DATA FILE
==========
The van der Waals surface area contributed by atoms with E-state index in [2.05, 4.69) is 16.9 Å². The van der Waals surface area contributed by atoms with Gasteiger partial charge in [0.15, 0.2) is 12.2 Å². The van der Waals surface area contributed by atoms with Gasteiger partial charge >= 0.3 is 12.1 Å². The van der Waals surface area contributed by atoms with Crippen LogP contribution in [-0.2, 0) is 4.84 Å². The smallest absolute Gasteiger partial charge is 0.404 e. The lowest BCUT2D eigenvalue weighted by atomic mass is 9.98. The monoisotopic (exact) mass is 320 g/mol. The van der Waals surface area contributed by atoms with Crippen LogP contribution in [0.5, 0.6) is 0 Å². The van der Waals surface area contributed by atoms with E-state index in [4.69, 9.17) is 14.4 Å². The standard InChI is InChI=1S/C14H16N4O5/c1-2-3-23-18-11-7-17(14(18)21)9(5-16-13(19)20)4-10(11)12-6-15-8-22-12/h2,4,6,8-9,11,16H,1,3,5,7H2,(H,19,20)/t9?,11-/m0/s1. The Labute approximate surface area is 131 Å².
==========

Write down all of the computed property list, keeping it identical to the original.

The van der Waals surface area contributed by atoms with E-state index in [2.05, 4.69) is 16.9 Å². The van der Waals surface area contributed by atoms with Gasteiger partial charge in [0.15, 0.2) is 12.2 Å². The van der Waals surface area contributed by atoms with Gasteiger partial charge >= 0.3 is 12.1 Å². The van der Waals surface area contributed by atoms with Crippen LogP contribution in [-0.2, 0) is 4.84 Å². The smallest absolute Gasteiger partial charge is 0.404 e. The lowest BCUT2D eigenvalue weighted by atomic mass is 9.98. The monoisotopic (exact) mass is 320 g/mol. The van der Waals surface area contributed by atoms with Crippen LogP contribution in [0.5, 0.6) is 0 Å². The van der Waals surface area contributed by atoms with E-state index in [4.69, 9.17) is 14.4 Å². The standard InChI is InChI=1S/C14H16N4O5/c1-2-3-23-18-11-7-17(14(18)21)9(5-16-13(19)20)4-10(11)12-6-15-8-22-12/h2,4,6,8-9,11,16H,1,3,5,7H2,(H,19,20)/t9?,11-/m0/s1. The Labute approximate surface area is 131 Å².